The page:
The opinion of the court was delivered by: HIGGINBOTHAN
Before this Court is relator's petition for a writ of habeas corpus. For the reasons stated hereafter the petition is denied.
The relator is presently serving a sentence of four to twelve years after a conviction for voluntary manslaughter in the State Correctional Institution, Graterford, Pennsylvania. His sentence was imposed after a general plea of guilty to a murder indictment and after an evidentiary hearing to determine the degree of guilt.
On a previous occasion I remanded the relator to the state courts for failure to exhaust his state remedies by treating his 'Motion for Removal' of a Post-Conviction Hearing Act petition as a petition for a writ of habeas corpus. See United States of America, ex rel. Savage v. A. T. Rundle, Miscellaneous No. 3795, April 16, 1968. It now appears that the relator has exhausted his state remedies.
In his petition for a writ of habeas corpus, the relator alleges that his plea of guilty was not knowingly and intelligently entered; his continued detention by state authorities is alleged to be unlawful on any one of three theories. The relator first attacks the failure of the trial court to order a presentence investigation and psychiatric report into relator's background. Secondly, the relator alleges that in the Post-Conviction Hearing Act proceedings the court 'erred in failing to consider the Prison Classification finding of mental defectiveness'. Presumably relator contends that this Prison Classification finding made subsequent to his guilty plea establishes that his guilty plea was not or could not have been intelligently and knowingly entered. Finally relator contends that the Post Conviction Hearing Act Petition Court also erred in its refusal to order further psychiatric studies in its evaluation that relator had the requisite mental ability to enter a knowing and intelligent plea of guilty.
By way of 'Supplemental Petition and Rebuttal', relator further asserts that Boykin v. Alabama, 395 U.S. 238, 89 S. Ct. 1709, 23 L. Ed. 2d 274 (June 2, 1969) is dispositive in his favor of the central issue of whether the plea was voluntary.
There, the Court held that it was error for a state trial judge to accept a plea of guilty without an affirmative on the record demonstration that the plea was intelligently and voluntarily made with a full understanding of its consequences.
The issues raised by the relator can be decided without an evidentiary hearing. An examination of all the state court records in relator's case reveals that the trial court had decided the issue of voluntariness of relator's guilty plea in accepting the plea. Furthermore, in the state collateral proceedings, an evidentiary hearing was held on whether the guilty plea was voluntary vel non. At this hearing, as at trial, relator was represented by counsel and was given an opportunity to present evidence and to testify. When relator appealed the denial of relief in the post-conviction proceeding, the Supreme Court of Pennsylvania wrote a well reasoned opinion also denying relator any relief. In its opinion, the Supreme Court of Pennsylvania commented on the evidence presented and applied the correct constitutional standards in rejecting relator's general and specific grounds. In a case such as this one, where an examination of all the state records indicates that issues have already been resolved against relator's contentions after a 'full and adequate hearing', a federal court is not obligated to hold an evidentiary hearing. Townsend v. Sain, 372 U.S. 293, 312-313, 83 S. Ct. 745, 9 L. Ed. 2d 770 (1963); United States ex rel. Rowles v. Myers, 407 F.2d 1332 (3d Cir. 1969); See also United States ex rel. Thomas v. Maroney, 406 F.2d 992 (3d Cir. 1969).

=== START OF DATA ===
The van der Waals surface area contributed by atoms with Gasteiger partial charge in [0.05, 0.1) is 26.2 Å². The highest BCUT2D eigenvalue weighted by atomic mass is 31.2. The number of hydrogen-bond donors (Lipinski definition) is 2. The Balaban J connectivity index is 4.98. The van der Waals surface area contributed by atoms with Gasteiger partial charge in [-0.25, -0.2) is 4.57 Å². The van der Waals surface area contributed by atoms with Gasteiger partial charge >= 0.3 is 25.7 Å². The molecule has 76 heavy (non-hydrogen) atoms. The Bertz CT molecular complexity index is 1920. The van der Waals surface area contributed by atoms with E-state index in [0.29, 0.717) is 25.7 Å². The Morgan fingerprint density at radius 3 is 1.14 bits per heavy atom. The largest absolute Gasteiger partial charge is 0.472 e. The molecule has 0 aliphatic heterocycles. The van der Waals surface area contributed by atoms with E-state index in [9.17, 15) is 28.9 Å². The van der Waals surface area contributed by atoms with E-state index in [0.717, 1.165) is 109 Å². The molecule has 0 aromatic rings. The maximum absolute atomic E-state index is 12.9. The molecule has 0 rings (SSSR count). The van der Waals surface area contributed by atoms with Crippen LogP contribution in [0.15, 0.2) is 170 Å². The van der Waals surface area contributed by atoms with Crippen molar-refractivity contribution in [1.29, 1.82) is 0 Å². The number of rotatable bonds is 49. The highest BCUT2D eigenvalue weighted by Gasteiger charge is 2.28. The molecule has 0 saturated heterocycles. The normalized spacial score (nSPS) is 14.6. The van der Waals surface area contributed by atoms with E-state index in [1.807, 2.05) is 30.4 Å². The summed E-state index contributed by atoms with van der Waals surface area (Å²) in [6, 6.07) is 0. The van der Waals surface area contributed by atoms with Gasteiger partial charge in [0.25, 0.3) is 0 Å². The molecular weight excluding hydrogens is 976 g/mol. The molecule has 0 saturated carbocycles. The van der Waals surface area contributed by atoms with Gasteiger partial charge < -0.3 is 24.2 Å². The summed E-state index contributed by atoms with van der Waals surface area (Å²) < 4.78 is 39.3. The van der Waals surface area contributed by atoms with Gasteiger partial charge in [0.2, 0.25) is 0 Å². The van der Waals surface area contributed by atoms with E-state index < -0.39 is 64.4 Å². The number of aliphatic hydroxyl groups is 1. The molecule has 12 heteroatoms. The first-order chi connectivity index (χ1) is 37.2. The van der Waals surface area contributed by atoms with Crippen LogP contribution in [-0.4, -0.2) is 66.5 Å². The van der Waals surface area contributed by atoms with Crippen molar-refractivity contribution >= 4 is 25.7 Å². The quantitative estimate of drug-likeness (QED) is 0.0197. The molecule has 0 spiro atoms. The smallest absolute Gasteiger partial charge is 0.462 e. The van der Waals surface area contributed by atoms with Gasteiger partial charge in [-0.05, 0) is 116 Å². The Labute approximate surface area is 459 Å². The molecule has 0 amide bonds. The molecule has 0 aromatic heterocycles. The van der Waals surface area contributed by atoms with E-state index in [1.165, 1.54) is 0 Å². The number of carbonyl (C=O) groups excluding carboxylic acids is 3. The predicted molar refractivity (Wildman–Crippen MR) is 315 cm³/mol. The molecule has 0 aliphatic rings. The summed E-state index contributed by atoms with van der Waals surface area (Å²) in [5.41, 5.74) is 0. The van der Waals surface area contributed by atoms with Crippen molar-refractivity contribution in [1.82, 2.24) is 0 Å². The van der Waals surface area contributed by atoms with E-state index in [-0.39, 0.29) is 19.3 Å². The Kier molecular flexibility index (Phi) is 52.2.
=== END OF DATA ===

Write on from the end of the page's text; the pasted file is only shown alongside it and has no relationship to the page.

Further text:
The requirements of due process of the Fourteenth Amendment are that a plea of guilty be made voluntarily, after proper advice, and with full understanding of its consequences. United States ex rel. Crosby v. Brierley, 404 F.2d 790 (3d Cir. 1968). Because the inquiry of the relator conducted by the able trial judge, the Honorable James T. McDermott, is a model of how a state trial judge should discharge this constitutional duty, and because, further, the inquiry refutes relator's central contention that his plea was involuntary, I deem it appropriate to quote extensively from the transcript of the trial:
'MR. SAVITT: We've discussed it with the defendant and under those circumstances we would like to enter a plea.
'THE COURT: (Addressing the defendant.) You are Louis Savage?
'DEFENDANT SAVAGE: Yes, sir.
'THE COURT: You live at 1623 Christian Street?
'DEFENDANT SAVAGE: Yes, sir.
'THE COURT: You know, Mr. Savage, in this Bill of Indictment you have been charged with murder generally by the Grand Jury, you've been charged with murder, do you understand that?
'DEFENDANT SAVAGE: Yes, sir. I understand it.
'THE COURT: All right, sir. Now I understand that you intend to plead guilty to murder generally, is that correct?
'THE COURT: Have you discussed this with your counsel here present?
'THE COURT: Have you discussed this with ...